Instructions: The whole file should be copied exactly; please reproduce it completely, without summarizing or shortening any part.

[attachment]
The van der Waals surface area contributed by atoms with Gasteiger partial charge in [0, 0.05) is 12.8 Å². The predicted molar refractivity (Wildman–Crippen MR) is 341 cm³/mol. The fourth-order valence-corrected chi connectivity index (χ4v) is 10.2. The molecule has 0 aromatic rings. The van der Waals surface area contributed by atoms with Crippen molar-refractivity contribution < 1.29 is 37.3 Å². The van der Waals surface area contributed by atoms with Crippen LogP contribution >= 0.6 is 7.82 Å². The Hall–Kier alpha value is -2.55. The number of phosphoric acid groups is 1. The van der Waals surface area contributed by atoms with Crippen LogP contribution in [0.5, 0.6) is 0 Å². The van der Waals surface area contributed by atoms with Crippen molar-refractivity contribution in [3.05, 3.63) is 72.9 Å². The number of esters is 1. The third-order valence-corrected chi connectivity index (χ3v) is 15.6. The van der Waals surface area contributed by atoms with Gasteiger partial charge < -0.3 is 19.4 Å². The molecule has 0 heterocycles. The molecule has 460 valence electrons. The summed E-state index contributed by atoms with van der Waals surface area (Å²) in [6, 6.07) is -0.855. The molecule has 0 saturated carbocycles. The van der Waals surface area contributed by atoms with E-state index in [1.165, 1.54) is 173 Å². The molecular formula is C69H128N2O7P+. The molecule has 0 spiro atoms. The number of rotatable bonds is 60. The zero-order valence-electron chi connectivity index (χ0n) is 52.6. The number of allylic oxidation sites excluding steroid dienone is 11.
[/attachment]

The van der Waals surface area contributed by atoms with Gasteiger partial charge in [0, 0.05) is 12.8 Å². The predicted molar refractivity (Wildman–Crippen MR) is 341 cm³/mol. The fourth-order valence-corrected chi connectivity index (χ4v) is 10.2. The molecule has 0 aromatic rings. The van der Waals surface area contributed by atoms with Crippen molar-refractivity contribution < 1.29 is 37.3 Å². The van der Waals surface area contributed by atoms with Crippen LogP contribution >= 0.6 is 7.82 Å². The Hall–Kier alpha value is -2.55. The number of phosphoric acid groups is 1. The van der Waals surface area contributed by atoms with Crippen LogP contribution in [0.5, 0.6) is 0 Å². The van der Waals surface area contributed by atoms with Crippen molar-refractivity contribution in [3.05, 3.63) is 72.9 Å². The number of esters is 1. The third-order valence-corrected chi connectivity index (χ3v) is 15.6. The van der Waals surface area contributed by atoms with Gasteiger partial charge < -0.3 is 19.4 Å². The molecule has 0 heterocycles. The molecule has 460 valence electrons. The summed E-state index contributed by atoms with van der Waals surface area (Å²) in [6, 6.07) is -0.855. The molecule has 0 saturated carbocycles. The van der Waals surface area contributed by atoms with E-state index in [1.165, 1.54) is 173 Å². The molecular formula is C69H128N2O7P+. The molecule has 0 spiro atoms. The number of rotatable bonds is 60. The zero-order valence-electron chi connectivity index (χ0n) is 52.6. The number of allylic oxidation sites excluding steroid dienone is 11.